$30K for a car that gets about 15 MPG better than my current $18K car, and the EV only mode only goes 15 miles, so its not like I'm going to save a ton on that either. Heck, 15 miles is 1/3 of a gallon in that car, so less than $1 a day saved vs a regular Prius? Oh wait, that extra hundred and fifty pounds of battery might drop the fuel economy a mile or two as well, might be even less savings...
My car, 34Hwy, 27City. Prius 51/48. So, 15-20MPG better. First 15 miles per day would be at about half punp prices (current cost of Joules vs equiv energy in gas). I drive about 2500 miles in 3 months on average (slightly under normal, short commute). so less than 30miles per day. Best case scenario is every day is exactly equal (max battery use scenario). So, my car costs about 1 gallon per day (currently $2.50 a gallon, but lets go with a bad case a couple of years from now so average over 6 years might be at $4.00 a gallon). A Plug-in Prius would use 15 miles on EV and 15 miles on gas, so 1/3rd of a gallon ($1.32), plus half that again for the electricity, or roughtly $2 a day. That means trading in my car saves me only $2 a day, MAX theoretical savings, and that's based on $4 per gallon average price with electricity at half the price of that. (vs today's gas price, is about $1.20 saved).
At $2 a day, assuming I drive the car for 10 years, I'd save only $7K. Plug-in Prius costs $12K more, plus options some of which my current car comes with and the Prius does not, plus the interest on the difference i might finance (I'm certainly not in a position to pay cash for a $30K car).
This is a BAD deal, over a $5K net loss over 10 years, and that assumes $4 a gallon average, that you KEEP the car 10 years (I trade in every 5-7 personally), and that you have no expensive out-of-warranty maintenance.
Lets say toy travel 3 times my rate, 90 miles per day. My car costs $12 per day (again at $4/gallon). Prius costs about $7. That's $5 per day. Sounds better, until you considder this is 32K miles per year, 3 times normal, your warranty would expire (except the battery), in 3 years, and in 5-66 the car would be near 200K miles and be in dire need of replacement if it did not already completely fail, and the repair costs over 5 years would exceed the repair costs of 10 years of an average driver. Yes, saving $5/day vs $2/day is nice, but it;s a lot less likely the price will meet a $4/gallon average over such a reduced time period, and in the end, it breaks out to about the same savings, $5K lost over the term of use of the car, except in this case, you might need to buy 2 to get to 10 years, meaning the cost is substantiually MORE ($5K loss twice).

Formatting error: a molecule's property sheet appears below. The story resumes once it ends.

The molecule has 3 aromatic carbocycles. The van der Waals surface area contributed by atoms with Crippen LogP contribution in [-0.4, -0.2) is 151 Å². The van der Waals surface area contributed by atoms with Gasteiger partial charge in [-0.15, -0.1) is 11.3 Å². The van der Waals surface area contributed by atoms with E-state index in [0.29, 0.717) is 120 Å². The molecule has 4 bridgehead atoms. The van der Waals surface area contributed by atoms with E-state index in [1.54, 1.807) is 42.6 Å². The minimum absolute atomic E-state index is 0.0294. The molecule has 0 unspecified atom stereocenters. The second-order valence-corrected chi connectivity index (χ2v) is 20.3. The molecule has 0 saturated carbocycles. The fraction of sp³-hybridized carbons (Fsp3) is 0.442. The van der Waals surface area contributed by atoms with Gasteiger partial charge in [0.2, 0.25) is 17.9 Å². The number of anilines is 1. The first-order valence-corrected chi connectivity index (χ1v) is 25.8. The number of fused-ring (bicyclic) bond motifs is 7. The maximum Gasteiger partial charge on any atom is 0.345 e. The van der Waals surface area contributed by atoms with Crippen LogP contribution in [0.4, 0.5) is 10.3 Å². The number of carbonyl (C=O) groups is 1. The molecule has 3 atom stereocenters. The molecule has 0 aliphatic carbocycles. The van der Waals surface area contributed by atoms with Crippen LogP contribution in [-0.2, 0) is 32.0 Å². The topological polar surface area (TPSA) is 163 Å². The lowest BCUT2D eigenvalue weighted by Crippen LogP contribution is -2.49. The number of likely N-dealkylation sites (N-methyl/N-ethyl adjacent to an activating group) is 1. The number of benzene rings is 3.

Lets look instead at another option: Lets say instead of loosing $500-100 a year on a hybrid vs a cheap but efficinet standard ICE like a Camary, a Jeep Compas, etc, including investing (financing) up fron the $12K extra to only recoup half over 10 years, that you just drive the other car, and take the difference in the car payment and give it to the electric company to invest in wind turbines. Something between $500 and $1000 a year. Do this for 10 years, with 250 other households in your neighborhood. Your pocket will have the EXACT same amount of meoney in it, so you won;t notice vs your current bedgeted finances. Over 10 years, that 2.5Million buys a wind turbine installation capable of powering your 250 houses, plus anopther 150 more. In return for your 10 year investment, the power company gives you 50% off your electric bill, for the 50-75 year life of that wind turbine (with reguler motor replacement about every 30 years). The wind turbine is 100% paid off, the power company makes half as much on your power (you save $1000 a year now), but they have no fuel costs, so the power is essentially free, aka a 50% margin (current power companies make 10-20% if they're lucky). The other 150 houses run by that tower make them 100% profit.